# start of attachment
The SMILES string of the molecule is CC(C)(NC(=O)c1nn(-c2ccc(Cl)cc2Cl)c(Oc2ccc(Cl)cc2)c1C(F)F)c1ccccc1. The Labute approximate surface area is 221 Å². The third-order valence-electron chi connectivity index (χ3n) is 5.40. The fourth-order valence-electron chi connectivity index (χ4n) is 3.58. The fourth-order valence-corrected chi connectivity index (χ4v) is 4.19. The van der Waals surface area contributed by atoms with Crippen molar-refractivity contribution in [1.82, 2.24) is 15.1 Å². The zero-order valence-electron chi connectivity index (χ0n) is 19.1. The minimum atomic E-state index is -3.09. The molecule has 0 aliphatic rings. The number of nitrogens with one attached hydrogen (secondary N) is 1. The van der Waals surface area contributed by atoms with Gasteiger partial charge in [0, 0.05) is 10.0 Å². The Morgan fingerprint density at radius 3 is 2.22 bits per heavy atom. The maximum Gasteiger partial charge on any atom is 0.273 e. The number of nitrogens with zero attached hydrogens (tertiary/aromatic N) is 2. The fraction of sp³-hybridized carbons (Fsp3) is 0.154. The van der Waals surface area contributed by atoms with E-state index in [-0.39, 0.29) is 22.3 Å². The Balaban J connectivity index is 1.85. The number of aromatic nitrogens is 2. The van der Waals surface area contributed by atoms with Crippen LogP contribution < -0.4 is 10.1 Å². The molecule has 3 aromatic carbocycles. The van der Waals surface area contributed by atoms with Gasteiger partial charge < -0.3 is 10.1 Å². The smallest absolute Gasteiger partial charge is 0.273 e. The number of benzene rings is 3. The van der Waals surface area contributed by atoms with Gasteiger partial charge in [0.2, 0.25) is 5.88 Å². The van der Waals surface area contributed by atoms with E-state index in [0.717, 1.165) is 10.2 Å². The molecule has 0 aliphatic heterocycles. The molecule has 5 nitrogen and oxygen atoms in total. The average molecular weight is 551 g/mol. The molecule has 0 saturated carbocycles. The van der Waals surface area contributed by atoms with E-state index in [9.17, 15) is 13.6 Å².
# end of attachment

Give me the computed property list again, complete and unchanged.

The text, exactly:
The SMILES string of the molecule is CC(C)(NC(=O)c1nn(-c2ccc(Cl)cc2Cl)c(Oc2ccc(Cl)cc2)c1C(F)F)c1ccccc1. The Labute approximate surface area is 221 Å². The third-order valence-electron chi connectivity index (χ3n) is 5.40. The fourth-order valence-electron chi connectivity index (χ4n) is 3.58. The fourth-order valence-corrected chi connectivity index (χ4v) is 4.19. The van der Waals surface area contributed by atoms with Crippen molar-refractivity contribution in [1.82, 2.24) is 15.1 Å². The zero-order valence-electron chi connectivity index (χ0n) is 19.1. The minimum atomic E-state index is -3.09. The molecule has 0 aliphatic rings. The number of nitrogens with one attached hydrogen (secondary N) is 1. The van der Waals surface area contributed by atoms with Gasteiger partial charge in [0, 0.05) is 10.0 Å². The Morgan fingerprint density at radius 3 is 2.22 bits per heavy atom. The maximum Gasteiger partial charge on any atom is 0.273 e. The number of nitrogens with zero attached hydrogens (tertiary/aromatic N) is 2. The fraction of sp³-hybridized carbons (Fsp3) is 0.154. The van der Waals surface area contributed by atoms with E-state index in [-0.39, 0.29) is 22.3 Å². The Balaban J connectivity index is 1.85. The number of aromatic nitrogens is 2. The van der Waals surface area contributed by atoms with Crippen LogP contribution < -0.4 is 10.1 Å². The molecule has 3 aromatic carbocycles. The van der Waals surface area contributed by atoms with Gasteiger partial charge < -0.3 is 10.1 Å². The smallest absolute Gasteiger partial charge is 0.273 e. The number of benzene rings is 3. The van der Waals surface area contributed by atoms with Gasteiger partial charge in [0.2, 0.25) is 5.88 Å². The van der Waals surface area contributed by atoms with E-state index in [0.717, 1.165) is 10.2 Å². The molecule has 0 aliphatic heterocycles. The molecule has 5 nitrogen and oxygen atoms in total. The average molecular weight is 551 g/mol. The molecule has 0 saturated carbocycles. The van der Waals surface area contributed by atoms with E-state index in [9.17, 15) is 13.6 Å².